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If I had a running process like tail -F watch.txt and I wanted to capture the stdout from this running process and pipe it to another command on stdout how could this be done?

Here's an example of a running process.

$ tail -F watch.txt
foo
bar
baz

Let's say I wanted to capture the stdout and write each of these a new file or process each string with another command. For instance there's this terminal-notifier (mac specific) command that takes a message terminal-notifier --message "$STDOUT_FROM_TAIL".

Is this possible with things that already exist within unix?

  • Since it is already running, you might have to redirect the file descriptor of that process elsewhere. Try: ingvar.blog.redpill-linpro.com/2010/07/10/… – muru Dec 11 '14 at 23:54
  • If the problem is to call terminal-notifier for each new line that tail -f reports, have a look at xargs – Jasper Dec 11 '14 at 23:56
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Assuming you can restart the program and put it in a pipe, you can then pipe it to xargs, with the following caveats:

  • you want to run the command one line at a time (-n 1)
  • you want to put the output inside a parameter (-i)
  • you probably want the message to run as soon as the tail reports it, so you need tail to be line buffered.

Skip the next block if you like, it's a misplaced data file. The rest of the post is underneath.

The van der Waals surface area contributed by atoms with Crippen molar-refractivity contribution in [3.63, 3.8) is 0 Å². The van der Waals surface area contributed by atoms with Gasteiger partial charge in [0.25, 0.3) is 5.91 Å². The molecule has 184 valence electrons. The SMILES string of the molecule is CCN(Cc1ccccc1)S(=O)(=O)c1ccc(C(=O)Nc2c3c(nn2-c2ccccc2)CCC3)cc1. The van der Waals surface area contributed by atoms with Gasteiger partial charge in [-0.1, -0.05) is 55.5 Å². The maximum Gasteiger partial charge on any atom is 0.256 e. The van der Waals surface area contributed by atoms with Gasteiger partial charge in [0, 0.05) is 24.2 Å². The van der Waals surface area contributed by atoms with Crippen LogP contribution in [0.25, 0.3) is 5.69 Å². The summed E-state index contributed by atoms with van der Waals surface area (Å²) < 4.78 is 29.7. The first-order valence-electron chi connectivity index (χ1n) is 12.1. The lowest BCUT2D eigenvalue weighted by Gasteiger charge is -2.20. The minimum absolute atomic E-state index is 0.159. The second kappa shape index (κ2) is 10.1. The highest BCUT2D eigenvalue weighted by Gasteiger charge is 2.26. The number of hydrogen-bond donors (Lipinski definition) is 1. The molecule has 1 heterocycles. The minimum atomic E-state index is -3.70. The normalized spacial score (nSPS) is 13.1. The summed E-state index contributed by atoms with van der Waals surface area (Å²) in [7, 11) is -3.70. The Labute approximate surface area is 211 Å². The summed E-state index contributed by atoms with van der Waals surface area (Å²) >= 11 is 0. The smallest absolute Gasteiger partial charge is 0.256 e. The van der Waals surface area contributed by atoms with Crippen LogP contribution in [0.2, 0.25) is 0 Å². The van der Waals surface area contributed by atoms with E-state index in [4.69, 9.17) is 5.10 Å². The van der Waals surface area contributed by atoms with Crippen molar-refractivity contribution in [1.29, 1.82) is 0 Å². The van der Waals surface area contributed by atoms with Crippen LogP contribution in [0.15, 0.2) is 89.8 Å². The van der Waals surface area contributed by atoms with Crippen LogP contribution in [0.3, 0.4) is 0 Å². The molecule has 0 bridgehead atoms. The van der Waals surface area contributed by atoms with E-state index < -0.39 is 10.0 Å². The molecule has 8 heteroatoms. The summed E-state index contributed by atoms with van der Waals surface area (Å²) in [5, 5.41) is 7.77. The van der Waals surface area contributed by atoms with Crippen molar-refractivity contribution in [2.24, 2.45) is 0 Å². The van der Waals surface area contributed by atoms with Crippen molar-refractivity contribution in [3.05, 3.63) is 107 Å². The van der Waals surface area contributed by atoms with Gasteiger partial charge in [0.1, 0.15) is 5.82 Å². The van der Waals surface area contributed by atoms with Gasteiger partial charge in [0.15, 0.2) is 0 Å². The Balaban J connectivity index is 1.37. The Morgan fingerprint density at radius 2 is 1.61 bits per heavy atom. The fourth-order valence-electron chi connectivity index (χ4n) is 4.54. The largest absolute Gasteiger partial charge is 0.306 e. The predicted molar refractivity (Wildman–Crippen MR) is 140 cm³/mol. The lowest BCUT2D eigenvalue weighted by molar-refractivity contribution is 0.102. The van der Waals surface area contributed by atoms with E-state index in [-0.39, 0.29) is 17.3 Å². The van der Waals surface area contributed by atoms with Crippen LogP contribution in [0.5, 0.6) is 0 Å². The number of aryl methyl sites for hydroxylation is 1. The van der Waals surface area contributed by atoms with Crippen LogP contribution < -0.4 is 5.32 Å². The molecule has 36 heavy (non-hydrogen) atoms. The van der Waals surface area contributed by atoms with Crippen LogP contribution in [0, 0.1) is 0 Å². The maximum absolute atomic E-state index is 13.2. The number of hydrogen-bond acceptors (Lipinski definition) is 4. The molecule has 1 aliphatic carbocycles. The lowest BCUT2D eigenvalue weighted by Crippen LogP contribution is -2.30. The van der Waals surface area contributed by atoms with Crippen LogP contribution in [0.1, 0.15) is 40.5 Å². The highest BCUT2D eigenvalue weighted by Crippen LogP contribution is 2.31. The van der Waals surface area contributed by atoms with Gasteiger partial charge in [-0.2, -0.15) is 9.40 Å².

Depending on what you have installed:

stdbuf -o 0 tail -f FILE | xargs -i -n 1 terminal-notifier --message "{}"

unbuffer    tail -f FILE | xargs " "

and I saw a tailf version that supported the -l (line-buffered) option.

You can also emulate tail -f in Perl.

And you can replace xargs (even if it's pretty standard and ubiquitous) with a specially crafted for loop in the shell (it's not as simple as it looks, though; it's similar to processing filenames with spaces in a loop).

If you cannot restart the program, you need to intercept its stdout. Here's a Stack Overflow answer about that. Other utilities and scripts such as reredirect are described here; I don't know about their compatibility with MacOS, though.

Further modifications

The output can be parsed normally with utilities such as sed or cut:

unbuffer tail -f FILE | grep animal | sed -e 's/animal (.*) gear/\1/' | xargs ...

This way we would have:

Output by tail                      output by grep        output by sed
correct horse battery staple
animal rhino gear                   animal rhino gear     rhino
llama is animal                     llama is animal       llama is animal
llama peruvian                      
animal ant gearbox                  animal ant gearbox    antbox

(--line-buffered option to grep may be used)

  • I can restart the program. However I'm on mac and don't have stdbuf or unbuffer installed. Should I install one of those or is there another alternative caked into OSX? – ThomasReggi Dec 12 '14 at 0:56
  • Do you have Perl installed? I can amend the answer tomorrow morning. – LSerni Dec 12 '14 at 1:12
  • Just got stdbuf installed but I'm getting xargs: illegal option -- i ideas? – ThomasReggi Dec 12 '14 at 2:23
  • I don't have a Mac, but check with xargs -h or --help how to set up a replacement pattern. Could be -R "{}" for example. – LSerni Dec 12 '14 at 6:48
  • echo a b c d e f | xargs -I letter -n 1 terminal-notifier -message letter I got this example to work :) – ThomasReggi Dec 12 '14 at 7:01

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